Commons in Marx’s Thinking

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Discussion

Justin Kenrick:

"Both the classic Marxist and Neoliberal traditions paint a picture of humanity as moving away from scarcity and towards abundance – whether through supposedly freeing the market from the state in the Neoliberal version, or through the seizing of the state by the producers of wealth as a consequence of ever-increasing exploitation in the Marxist tradition.

For Marx, what makes capitalism unique is that it is a system in which human labour, our capacity to transform the world, can be bought and sold (Graeber 2001: 55), and the money through which this process occurs measures and mediates the importance of certain forms of human action. It integrates us into the total market system, because it is the reason we are working.

Erik Olin Wright summarises the Marxist anti-capitalist thesis, as resting on the belief that, although capitalism “creates institutions and power relations that block the actual achievement of egalitarianism”, “one of the great achievements of capitalism is to develop human productive capacity to such an extent that it makes the radical egalitarianism needed for human flourishing materially feasible”.

But where this Marxist analysis sees capitalism as the route to emancipation, Christine Gailey forcefully points out (2006) that later in life Marx changed his understanding and instead saw the real possibility for emancipation as being in communities protecting their rights rather than becoming absorbed solely by the class struggle. In 1881 Marx wrote:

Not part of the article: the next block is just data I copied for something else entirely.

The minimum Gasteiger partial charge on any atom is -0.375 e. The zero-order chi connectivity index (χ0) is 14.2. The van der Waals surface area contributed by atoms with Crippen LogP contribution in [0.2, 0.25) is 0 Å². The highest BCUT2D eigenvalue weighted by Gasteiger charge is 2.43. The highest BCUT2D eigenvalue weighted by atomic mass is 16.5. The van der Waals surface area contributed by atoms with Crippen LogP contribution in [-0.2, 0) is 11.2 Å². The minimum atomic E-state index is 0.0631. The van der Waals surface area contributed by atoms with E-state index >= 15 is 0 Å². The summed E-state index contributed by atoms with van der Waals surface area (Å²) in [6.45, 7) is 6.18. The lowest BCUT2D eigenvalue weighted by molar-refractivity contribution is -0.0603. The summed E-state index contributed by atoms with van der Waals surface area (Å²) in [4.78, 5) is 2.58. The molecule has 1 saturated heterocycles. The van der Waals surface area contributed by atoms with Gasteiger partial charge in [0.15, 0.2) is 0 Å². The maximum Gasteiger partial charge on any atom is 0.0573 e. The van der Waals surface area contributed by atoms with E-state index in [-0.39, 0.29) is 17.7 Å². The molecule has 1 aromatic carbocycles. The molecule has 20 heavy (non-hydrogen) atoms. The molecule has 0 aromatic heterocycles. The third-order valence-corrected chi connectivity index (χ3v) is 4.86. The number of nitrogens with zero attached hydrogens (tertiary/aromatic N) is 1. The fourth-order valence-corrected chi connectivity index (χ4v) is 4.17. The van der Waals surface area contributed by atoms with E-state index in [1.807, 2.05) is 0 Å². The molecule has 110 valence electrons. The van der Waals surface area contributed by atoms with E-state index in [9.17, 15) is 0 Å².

- “What threatens the life of the Russian commune is neither a historical inevitability nor a theory; it is state oppression, and exploitation by capitalist intruders whom the state has made powerful at the peasants expense” (in Gailey 2006: 41).

In his later writings Marx argues that the capitalist state of periodic disasters and “state of crisis . . . will end only when the social system is eliminated through the return of modern societies to the ‘Archaic’ type of communal property” (in Gailey 2006: 41).

Just as Hardin’s later reflections on the Commons point out that there is not a ‘Tragedy of the Commons’, rather it is systems in which people do not collectively decide on their use of resources that are the ‘Tragedy’, so at the end of his life Marx’s analysis became one that advocated, not a march of modernising progress through capitalism to socialism, but that we protect commons regimes where they exist and restore them where they do not." (http://brightgreenscotland.org/index.php/2011/07/what-is-the-commons-and-how-does-it-work/)